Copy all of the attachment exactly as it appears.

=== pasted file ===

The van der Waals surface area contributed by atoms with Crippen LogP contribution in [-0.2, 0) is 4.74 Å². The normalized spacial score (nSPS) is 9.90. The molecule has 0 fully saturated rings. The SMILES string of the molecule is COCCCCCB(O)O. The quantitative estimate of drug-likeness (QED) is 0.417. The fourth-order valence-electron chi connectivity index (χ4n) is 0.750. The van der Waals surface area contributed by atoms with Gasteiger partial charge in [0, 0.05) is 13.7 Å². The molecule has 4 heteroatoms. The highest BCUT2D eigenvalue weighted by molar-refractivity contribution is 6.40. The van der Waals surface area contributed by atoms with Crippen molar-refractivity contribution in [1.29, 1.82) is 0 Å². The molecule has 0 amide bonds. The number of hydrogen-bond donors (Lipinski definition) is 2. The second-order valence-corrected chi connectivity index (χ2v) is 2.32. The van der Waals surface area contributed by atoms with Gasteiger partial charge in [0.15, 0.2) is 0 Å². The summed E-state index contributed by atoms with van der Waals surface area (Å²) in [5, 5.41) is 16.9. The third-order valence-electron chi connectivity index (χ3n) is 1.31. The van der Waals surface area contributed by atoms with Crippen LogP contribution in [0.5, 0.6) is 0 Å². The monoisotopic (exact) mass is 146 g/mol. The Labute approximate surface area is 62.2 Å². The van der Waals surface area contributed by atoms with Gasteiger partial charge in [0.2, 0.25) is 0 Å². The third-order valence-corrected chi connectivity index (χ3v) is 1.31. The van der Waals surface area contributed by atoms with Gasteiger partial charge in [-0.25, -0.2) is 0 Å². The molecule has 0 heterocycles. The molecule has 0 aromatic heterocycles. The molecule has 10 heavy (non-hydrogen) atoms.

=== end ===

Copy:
The van der Waals surface area contributed by atoms with Crippen LogP contribution in [-0.2, 0) is 4.74 Å². The normalized spacial score (nSPS) is 9.90. The molecule has 0 fully saturated rings. The SMILES string of the molecule is COCCCCCB(O)O. The quantitative estimate of drug-likeness (QED) is 0.417. The fourth-order valence-electron chi connectivity index (χ4n) is 0.750. The van der Waals surface area contributed by atoms with Gasteiger partial charge in [0, 0.05) is 13.7 Å². The molecule has 4 heteroatoms. The highest BCUT2D eigenvalue weighted by molar-refractivity contribution is 6.40. The van der Waals surface area contributed by atoms with Crippen molar-refractivity contribution in [1.29, 1.82) is 0 Å². The molecule has 0 amide bonds. The number of hydrogen-bond donors (Lipinski definition) is 2. The second-order valence-corrected chi connectivity index (χ2v) is 2.32. The van der Waals surface area contributed by atoms with Gasteiger partial charge in [0.15, 0.2) is 0 Å². The summed E-state index contributed by atoms with van der Waals surface area (Å²) in [5, 5.41) is 16.9. The third-order valence-electron chi connectivity index (χ3n) is 1.31. The van der Waals surface area contributed by atoms with Crippen LogP contribution in [0.5, 0.6) is 0 Å². The monoisotopic (exact) mass is 146 g/mol. The Labute approximate surface area is 62.2 Å². The van der Waals surface area contributed by atoms with Gasteiger partial charge in [0.2, 0.25) is 0 Å². The third-order valence-corrected chi connectivity index (χ3v) is 1.31. The van der Waals surface area contributed by atoms with Gasteiger partial charge in [-0.25, -0.2) is 0 Å². The molecule has 0 heterocycles. The molecule has 0 aromatic heterocycles. The molecule has 10 heavy (non-hydrogen) atoms.